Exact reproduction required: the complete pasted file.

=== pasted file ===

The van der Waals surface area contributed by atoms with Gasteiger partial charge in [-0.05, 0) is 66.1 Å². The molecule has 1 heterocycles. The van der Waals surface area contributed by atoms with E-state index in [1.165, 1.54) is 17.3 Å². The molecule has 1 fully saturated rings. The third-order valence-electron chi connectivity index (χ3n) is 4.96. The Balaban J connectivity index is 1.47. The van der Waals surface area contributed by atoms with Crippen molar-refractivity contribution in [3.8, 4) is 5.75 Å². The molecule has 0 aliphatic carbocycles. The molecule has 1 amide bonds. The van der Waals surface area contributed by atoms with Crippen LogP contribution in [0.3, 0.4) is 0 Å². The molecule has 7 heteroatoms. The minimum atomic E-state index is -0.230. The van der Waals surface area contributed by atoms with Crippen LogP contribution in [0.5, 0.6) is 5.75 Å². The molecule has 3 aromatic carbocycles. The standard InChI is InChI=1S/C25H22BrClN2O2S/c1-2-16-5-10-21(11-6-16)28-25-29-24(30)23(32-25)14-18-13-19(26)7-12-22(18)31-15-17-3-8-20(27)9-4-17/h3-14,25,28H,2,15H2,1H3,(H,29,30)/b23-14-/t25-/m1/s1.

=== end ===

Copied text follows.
The van der Waals surface area contributed by atoms with Gasteiger partial charge in [-0.05, 0) is 66.1 Å². The molecule has 1 heterocycles. The van der Waals surface area contributed by atoms with E-state index in [1.165, 1.54) is 17.3 Å². The molecule has 1 fully saturated rings. The third-order valence-electron chi connectivity index (χ3n) is 4.96. The Balaban J connectivity index is 1.47. The van der Waals surface area contributed by atoms with Crippen molar-refractivity contribution in [3.8, 4) is 5.75 Å². The molecule has 0 aliphatic carbocycles. The molecule has 1 amide bonds. The van der Waals surface area contributed by atoms with Crippen LogP contribution in [0.3, 0.4) is 0 Å². The molecule has 7 heteroatoms. The minimum atomic E-state index is -0.230. The van der Waals surface area contributed by atoms with Crippen LogP contribution in [0.5, 0.6) is 5.75 Å². The molecule has 3 aromatic carbocycles. The standard InChI is InChI=1S/C25H22BrClN2O2S/c1-2-16-5-10-21(11-6-16)28-25-29-24(30)23(32-25)14-18-13-19(26)7-12-22(18)31-15-17-3-8-20(27)9-4-17/h3-14,25,28H,2,15H2,1H3,(H,29,30)/b23-14-/t25-/m1/s1.